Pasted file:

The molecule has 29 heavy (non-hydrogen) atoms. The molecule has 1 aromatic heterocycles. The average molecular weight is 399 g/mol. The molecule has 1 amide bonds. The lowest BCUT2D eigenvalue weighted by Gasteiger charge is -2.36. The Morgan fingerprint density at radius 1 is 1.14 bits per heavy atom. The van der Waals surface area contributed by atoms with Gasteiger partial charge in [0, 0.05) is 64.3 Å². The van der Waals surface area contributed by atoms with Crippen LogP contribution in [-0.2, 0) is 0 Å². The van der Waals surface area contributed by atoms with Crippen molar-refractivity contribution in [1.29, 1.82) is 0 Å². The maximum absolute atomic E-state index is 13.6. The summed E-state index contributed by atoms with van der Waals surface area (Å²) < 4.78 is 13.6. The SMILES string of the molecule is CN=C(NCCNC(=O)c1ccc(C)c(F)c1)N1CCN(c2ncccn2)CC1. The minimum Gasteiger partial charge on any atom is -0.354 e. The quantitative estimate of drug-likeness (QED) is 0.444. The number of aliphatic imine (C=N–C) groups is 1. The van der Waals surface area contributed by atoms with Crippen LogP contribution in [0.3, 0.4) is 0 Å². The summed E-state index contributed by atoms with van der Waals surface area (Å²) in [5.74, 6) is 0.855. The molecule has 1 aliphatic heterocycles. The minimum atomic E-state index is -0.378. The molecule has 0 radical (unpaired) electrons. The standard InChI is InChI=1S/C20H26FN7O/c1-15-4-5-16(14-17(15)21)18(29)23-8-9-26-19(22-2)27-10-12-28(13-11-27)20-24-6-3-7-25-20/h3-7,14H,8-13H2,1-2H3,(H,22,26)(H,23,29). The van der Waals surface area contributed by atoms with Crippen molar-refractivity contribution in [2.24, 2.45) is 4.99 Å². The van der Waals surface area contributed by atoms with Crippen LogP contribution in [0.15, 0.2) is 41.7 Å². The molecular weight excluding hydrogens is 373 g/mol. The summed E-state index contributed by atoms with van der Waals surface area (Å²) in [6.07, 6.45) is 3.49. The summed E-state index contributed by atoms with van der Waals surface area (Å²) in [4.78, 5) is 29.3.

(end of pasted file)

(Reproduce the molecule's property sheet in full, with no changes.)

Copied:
The molecule has 29 heavy (non-hydrogen) atoms. The molecule has 1 aromatic heterocycles. The average molecular weight is 399 g/mol. The molecule has 1 amide bonds. The lowest BCUT2D eigenvalue weighted by Gasteiger charge is -2.36. The Morgan fingerprint density at radius 1 is 1.14 bits per heavy atom. The van der Waals surface area contributed by atoms with Gasteiger partial charge in [0, 0.05) is 64.3 Å². The van der Waals surface area contributed by atoms with Crippen LogP contribution in [-0.2, 0) is 0 Å². The van der Waals surface area contributed by atoms with Crippen molar-refractivity contribution in [1.29, 1.82) is 0 Å². The maximum absolute atomic E-state index is 13.6. The summed E-state index contributed by atoms with van der Waals surface area (Å²) < 4.78 is 13.6. The SMILES string of the molecule is CN=C(NCCNC(=O)c1ccc(C)c(F)c1)N1CCN(c2ncccn2)CC1. The minimum Gasteiger partial charge on any atom is -0.354 e. The quantitative estimate of drug-likeness (QED) is 0.444. The number of aliphatic imine (C=N–C) groups is 1. The van der Waals surface area contributed by atoms with Crippen LogP contribution in [0.3, 0.4) is 0 Å². The summed E-state index contributed by atoms with van der Waals surface area (Å²) in [5.74, 6) is 0.855. The molecule has 1 aliphatic heterocycles. The minimum atomic E-state index is -0.378. The molecule has 0 radical (unpaired) electrons. The standard InChI is InChI=1S/C20H26FN7O/c1-15-4-5-16(14-17(15)21)18(29)23-8-9-26-19(22-2)27-10-12-28(13-11-27)20-24-6-3-7-25-20/h3-7,14H,8-13H2,1-2H3,(H,22,26)(H,23,29). The van der Waals surface area contributed by atoms with Crippen molar-refractivity contribution in [2.24, 2.45) is 4.99 Å². The van der Waals surface area contributed by atoms with Crippen LogP contribution in [0.15, 0.2) is 41.7 Å². The molecular weight excluding hydrogens is 373 g/mol. The summed E-state index contributed by atoms with van der Waals surface area (Å²) in [6.07, 6.45) is 3.49. The summed E-state index contributed by atoms with van der Waals surface area (Å²) in [4.78, 5) is 29.3.